In a consecutive series of 83 Rh-isoimmunized infants, 7 had significantly elevated levels (greater than 1.0 mg./100 ml.) of direct bilirubin in the cord blood and developed obvious biliary obstruction. In no instance was a low concentration of direct bilirubin in the cord blood associated with the development of this condition. Serially determined electrophoretic separations of the serum proteins in 6 of the 7 patients revealed patterns not unlike those seen in the normal infant.
In exchange transfusions calculated to remove 85 per cent of the infant's blood, the total bilirubin concentration of the serum was reduced 30 to 50 per cent in infants with and in those without biliary obstruction. However, for the purpose of maintaining the total bilirubin concentration below "critical" levels, it was found that exchange therapy is less efficient, from a temporal standpoint, in infants whose hemolytic disease is complicated by biliary obstruction.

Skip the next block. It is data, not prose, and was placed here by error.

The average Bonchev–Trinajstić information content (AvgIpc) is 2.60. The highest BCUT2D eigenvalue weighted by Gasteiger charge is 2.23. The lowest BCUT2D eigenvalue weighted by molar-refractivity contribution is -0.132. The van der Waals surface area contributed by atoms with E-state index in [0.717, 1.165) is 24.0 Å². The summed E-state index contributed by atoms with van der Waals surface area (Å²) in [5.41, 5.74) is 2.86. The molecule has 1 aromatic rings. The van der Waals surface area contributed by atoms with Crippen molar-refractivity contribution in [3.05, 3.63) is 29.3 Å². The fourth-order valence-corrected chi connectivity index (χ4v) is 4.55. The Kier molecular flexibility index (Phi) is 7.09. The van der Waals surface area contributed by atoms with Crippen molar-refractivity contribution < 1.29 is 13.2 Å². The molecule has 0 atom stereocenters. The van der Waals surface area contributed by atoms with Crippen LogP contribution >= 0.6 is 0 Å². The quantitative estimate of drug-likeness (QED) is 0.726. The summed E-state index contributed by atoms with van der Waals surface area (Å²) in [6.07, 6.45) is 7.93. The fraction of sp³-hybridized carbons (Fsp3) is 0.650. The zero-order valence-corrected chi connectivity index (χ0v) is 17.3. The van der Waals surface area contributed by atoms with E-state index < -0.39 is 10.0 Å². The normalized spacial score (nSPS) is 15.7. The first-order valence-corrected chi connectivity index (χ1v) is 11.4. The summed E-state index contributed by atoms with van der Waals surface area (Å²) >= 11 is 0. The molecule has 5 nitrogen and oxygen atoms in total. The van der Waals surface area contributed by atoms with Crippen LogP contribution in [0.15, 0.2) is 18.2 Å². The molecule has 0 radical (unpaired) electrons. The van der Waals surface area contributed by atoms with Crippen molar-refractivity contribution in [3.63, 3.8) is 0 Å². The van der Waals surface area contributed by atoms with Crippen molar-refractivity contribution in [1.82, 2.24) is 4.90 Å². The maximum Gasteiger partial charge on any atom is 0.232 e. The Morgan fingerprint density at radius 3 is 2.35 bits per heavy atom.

The cause of intrahepatic biliary obstruction is discussed and the prognostic value of the concentration of direct bilirubin in the cord blood of erythroblastotic infants is stressed.